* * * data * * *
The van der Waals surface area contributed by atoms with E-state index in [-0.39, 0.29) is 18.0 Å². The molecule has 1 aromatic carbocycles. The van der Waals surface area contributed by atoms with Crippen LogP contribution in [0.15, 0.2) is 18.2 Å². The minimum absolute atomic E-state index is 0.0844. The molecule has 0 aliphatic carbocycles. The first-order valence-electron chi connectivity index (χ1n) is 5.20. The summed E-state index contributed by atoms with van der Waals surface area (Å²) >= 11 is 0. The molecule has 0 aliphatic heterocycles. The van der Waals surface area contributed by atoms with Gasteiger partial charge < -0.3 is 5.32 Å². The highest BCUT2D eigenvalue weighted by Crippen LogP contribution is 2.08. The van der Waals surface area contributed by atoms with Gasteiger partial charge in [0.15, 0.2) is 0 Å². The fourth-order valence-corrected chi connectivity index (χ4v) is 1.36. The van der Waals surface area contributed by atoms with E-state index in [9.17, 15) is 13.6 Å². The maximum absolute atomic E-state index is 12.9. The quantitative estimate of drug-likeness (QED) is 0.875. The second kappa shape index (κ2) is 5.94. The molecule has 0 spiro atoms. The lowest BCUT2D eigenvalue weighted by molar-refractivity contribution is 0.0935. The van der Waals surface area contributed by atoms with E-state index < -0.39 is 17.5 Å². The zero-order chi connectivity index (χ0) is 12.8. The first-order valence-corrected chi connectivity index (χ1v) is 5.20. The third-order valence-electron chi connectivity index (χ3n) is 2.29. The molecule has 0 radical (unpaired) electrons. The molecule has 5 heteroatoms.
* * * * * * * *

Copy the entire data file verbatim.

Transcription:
The van der Waals surface area contributed by atoms with E-state index in [-0.39, 0.29) is 18.0 Å². The molecule has 1 aromatic carbocycles. The van der Waals surface area contributed by atoms with Crippen LogP contribution in [0.15, 0.2) is 18.2 Å². The minimum absolute atomic E-state index is 0.0844. The molecule has 0 aliphatic carbocycles. The first-order valence-electron chi connectivity index (χ1n) is 5.20. The summed E-state index contributed by atoms with van der Waals surface area (Å²) >= 11 is 0. The molecule has 0 aliphatic heterocycles. The van der Waals surface area contributed by atoms with Gasteiger partial charge < -0.3 is 5.32 Å². The highest BCUT2D eigenvalue weighted by Crippen LogP contribution is 2.08. The van der Waals surface area contributed by atoms with Gasteiger partial charge in [0.15, 0.2) is 0 Å². The fourth-order valence-corrected chi connectivity index (χ4v) is 1.36. The van der Waals surface area contributed by atoms with E-state index in [9.17, 15) is 13.6 Å². The maximum absolute atomic E-state index is 12.9. The quantitative estimate of drug-likeness (QED) is 0.875. The second kappa shape index (κ2) is 5.94. The molecule has 0 spiro atoms. The lowest BCUT2D eigenvalue weighted by molar-refractivity contribution is 0.0935. The van der Waals surface area contributed by atoms with E-state index < -0.39 is 17.5 Å². The zero-order chi connectivity index (χ0) is 12.8. The first-order valence-corrected chi connectivity index (χ1v) is 5.20. The third-order valence-electron chi connectivity index (χ3n) is 2.29. The molecule has 0 radical (unpaired) electrons. The molecule has 5 heteroatoms.